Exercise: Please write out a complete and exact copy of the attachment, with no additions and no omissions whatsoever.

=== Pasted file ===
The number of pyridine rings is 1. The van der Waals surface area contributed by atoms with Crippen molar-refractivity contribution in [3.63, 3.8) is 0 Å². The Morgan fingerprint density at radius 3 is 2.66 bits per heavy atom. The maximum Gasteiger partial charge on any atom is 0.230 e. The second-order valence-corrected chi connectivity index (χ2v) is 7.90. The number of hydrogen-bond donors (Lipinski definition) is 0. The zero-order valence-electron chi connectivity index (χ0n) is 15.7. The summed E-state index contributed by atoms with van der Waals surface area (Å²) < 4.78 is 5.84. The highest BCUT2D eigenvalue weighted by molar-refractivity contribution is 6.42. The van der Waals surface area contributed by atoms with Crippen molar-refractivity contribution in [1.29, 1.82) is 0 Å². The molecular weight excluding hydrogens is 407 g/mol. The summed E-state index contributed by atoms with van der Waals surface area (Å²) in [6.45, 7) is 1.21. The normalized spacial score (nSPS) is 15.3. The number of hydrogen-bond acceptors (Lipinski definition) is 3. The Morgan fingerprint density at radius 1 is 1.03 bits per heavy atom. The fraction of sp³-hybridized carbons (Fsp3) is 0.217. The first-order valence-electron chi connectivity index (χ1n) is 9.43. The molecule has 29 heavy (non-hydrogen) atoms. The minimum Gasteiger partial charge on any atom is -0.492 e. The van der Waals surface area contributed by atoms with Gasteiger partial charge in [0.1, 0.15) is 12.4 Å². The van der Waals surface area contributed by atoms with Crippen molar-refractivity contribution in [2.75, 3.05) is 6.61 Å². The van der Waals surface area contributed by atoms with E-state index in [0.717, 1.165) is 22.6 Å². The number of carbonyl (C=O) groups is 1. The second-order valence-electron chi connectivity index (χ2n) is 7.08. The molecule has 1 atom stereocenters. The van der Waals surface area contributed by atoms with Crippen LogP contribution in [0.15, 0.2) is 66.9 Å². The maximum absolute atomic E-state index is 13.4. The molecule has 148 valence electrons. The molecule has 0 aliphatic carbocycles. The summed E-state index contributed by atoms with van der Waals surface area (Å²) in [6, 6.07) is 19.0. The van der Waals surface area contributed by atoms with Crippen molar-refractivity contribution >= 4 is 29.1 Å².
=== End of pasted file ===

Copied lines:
The number of pyridine rings is 1. The van der Waals surface area contributed by atoms with Crippen molar-refractivity contribution in [3.63, 3.8) is 0 Å². The Morgan fingerprint density at radius 3 is 2.66 bits per heavy atom. The maximum Gasteiger partial charge on any atom is 0.230 e. The second-order valence-corrected chi connectivity index (χ2v) is 7.90. The number of hydrogen-bond donors (Lipinski definition) is 0. The zero-order valence-electron chi connectivity index (χ0n) is 15.7. The summed E-state index contributed by atoms with van der Waals surface area (Å²) < 4.78 is 5.84. The highest BCUT2D eigenvalue weighted by molar-refractivity contribution is 6.42. The van der Waals surface area contributed by atoms with Crippen molar-refractivity contribution in [1.29, 1.82) is 0 Å². The molecular weight excluding hydrogens is 407 g/mol. The summed E-state index contributed by atoms with van der Waals surface area (Å²) in [6.45, 7) is 1.21. The normalized spacial score (nSPS) is 15.3. The number of hydrogen-bond acceptors (Lipinski definition) is 3. The Morgan fingerprint density at radius 1 is 1.03 bits per heavy atom. The fraction of sp³-hybridized carbons (Fsp3) is 0.217. The first-order valence-electron chi connectivity index (χ1n) is 9.43. The molecule has 29 heavy (non-hydrogen) atoms. The minimum Gasteiger partial charge on any atom is -0.492 e. The van der Waals surface area contributed by atoms with Gasteiger partial charge in [0.1, 0.15) is 12.4 Å². The van der Waals surface area contributed by atoms with Crippen molar-refractivity contribution in [2.75, 3.05) is 6.61 Å². The van der Waals surface area contributed by atoms with E-state index in [0.717, 1.165) is 22.6 Å². The number of carbonyl (C=O) groups is 1. The second-order valence-electron chi connectivity index (χ2n) is 7.08. The molecule has 1 atom stereocenters. The van der Waals surface area contributed by atoms with Crippen LogP contribution in [0.15, 0.2) is 66.9 Å². The maximum absolute atomic E-state index is 13.4. The molecule has 148 valence electrons. The molecule has 0 aliphatic carbocycles. The summed E-state index contributed by atoms with van der Waals surface area (Å²) in [6, 6.07) is 19.0. The van der Waals surface area contributed by atoms with Crippen molar-refractivity contribution >= 4 is 29.1 Å².